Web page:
Why no alarm bells as Caribbean Britons were hounded?
24 April, 2018
Michael Braithwaite, who was sacked by Gospel Oak Primary School as a teaching assistant
THE scandal affecting the Windrush generation is seeping into the sinews of society.
It isn’t only families who came here in the 1950s from the Caribbean and India who are affected. It also reaches out to the National Health Service where patients are being denied treatment unless they have documentary proof of their immigration status.
Patients are now being investigated – and sometimes turned away – by hospitals, including the famous Addenbrooke’s in Cambridge, as well as by medical practitioners in the capital.
Hundreds of doctors – organised in a body known as Docs Not Cops – are campaigning against it.
Two politicians should bear the guilt – Theresa May, who encouraged the “hostile environment” for immigrants as Home Secretary in 2014. And Health Secretary Jeremy Hunt who instructed NHS England last autumn to introduce passport checks on patients.
Behind it lies the rise of racialism spawned partly by Brexit and partly by Tory in-fighting against UKIP.
One of the most impassioned speeches in the Commons by David Lammy MP this week laid bare the problem, though he was not applauded by his fellow Labour MPs unlike those who clapped Margaret Hodge and other MPs criticising anti-semitism in the party.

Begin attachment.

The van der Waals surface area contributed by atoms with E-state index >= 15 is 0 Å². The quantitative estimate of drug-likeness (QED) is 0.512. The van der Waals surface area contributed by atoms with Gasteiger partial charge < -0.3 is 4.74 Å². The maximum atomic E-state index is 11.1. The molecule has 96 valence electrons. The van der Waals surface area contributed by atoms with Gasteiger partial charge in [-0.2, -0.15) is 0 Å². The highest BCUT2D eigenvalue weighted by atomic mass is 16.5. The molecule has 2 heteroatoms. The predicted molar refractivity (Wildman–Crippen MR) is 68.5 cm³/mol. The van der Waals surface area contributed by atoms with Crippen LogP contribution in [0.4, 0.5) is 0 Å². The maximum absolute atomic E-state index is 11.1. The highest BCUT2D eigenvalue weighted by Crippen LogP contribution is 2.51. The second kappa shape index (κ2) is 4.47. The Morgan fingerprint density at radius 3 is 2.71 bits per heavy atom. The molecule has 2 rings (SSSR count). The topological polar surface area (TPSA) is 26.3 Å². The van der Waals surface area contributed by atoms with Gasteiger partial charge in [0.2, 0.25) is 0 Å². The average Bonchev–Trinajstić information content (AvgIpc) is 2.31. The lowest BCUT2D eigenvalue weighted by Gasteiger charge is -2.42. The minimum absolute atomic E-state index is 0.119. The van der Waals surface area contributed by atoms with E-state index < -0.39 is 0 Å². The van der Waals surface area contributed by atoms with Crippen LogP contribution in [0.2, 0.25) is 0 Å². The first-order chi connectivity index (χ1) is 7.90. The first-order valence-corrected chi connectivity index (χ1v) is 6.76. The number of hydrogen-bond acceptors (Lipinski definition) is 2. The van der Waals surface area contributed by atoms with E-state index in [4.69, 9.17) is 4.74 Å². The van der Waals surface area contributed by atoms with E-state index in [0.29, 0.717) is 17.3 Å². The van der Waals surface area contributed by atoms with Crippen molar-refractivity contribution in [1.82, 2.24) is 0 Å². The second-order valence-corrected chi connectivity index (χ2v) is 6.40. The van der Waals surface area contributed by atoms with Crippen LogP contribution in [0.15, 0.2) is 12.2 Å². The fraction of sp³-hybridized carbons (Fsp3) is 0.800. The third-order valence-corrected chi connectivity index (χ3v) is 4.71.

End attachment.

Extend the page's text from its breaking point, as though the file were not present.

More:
But if politicians are responsible for the policies it is the administrators – the pen-pushers – who have been carrying them out. And here we come to the moral responsibility of those who execute orders from above.
In the case of Michael Braithwaite, who was sacked by Gospel Oak Primary School as a teaching assistant it now transpires the school had contracted Islington Schools HR to advise them on employees and it was they who “advised” the school to dismiss him which the school, apparently, readily did.
It is true heavy government fines would have faced the school if it had said, “No”.
But all signs suggest the school did not ring public alarm bells. It seems it neither involved the local MP, Keir Starmer, nor the Labour council. In a mealy-mouthed statement issued by Islington Council, reference is made to the “heavy penalties” for those employing someone who does not have “the right to work”. It welcomes a change “in legislation”. But changes are brought about by public debate and, sometimes, acts of rebellion, not by meek compliance, the cowardly way.
The fact is that the hounding of Caribbeans in the past four years was becoming part of the nation’s “secret” history until the Guardian’s reporter Amelia Gentleman exposed it recently. Even now few headlines record the stories of patients turned away from hospitals.
But the gates opened by the Windrush scandal, hopefully, cannot now be closed.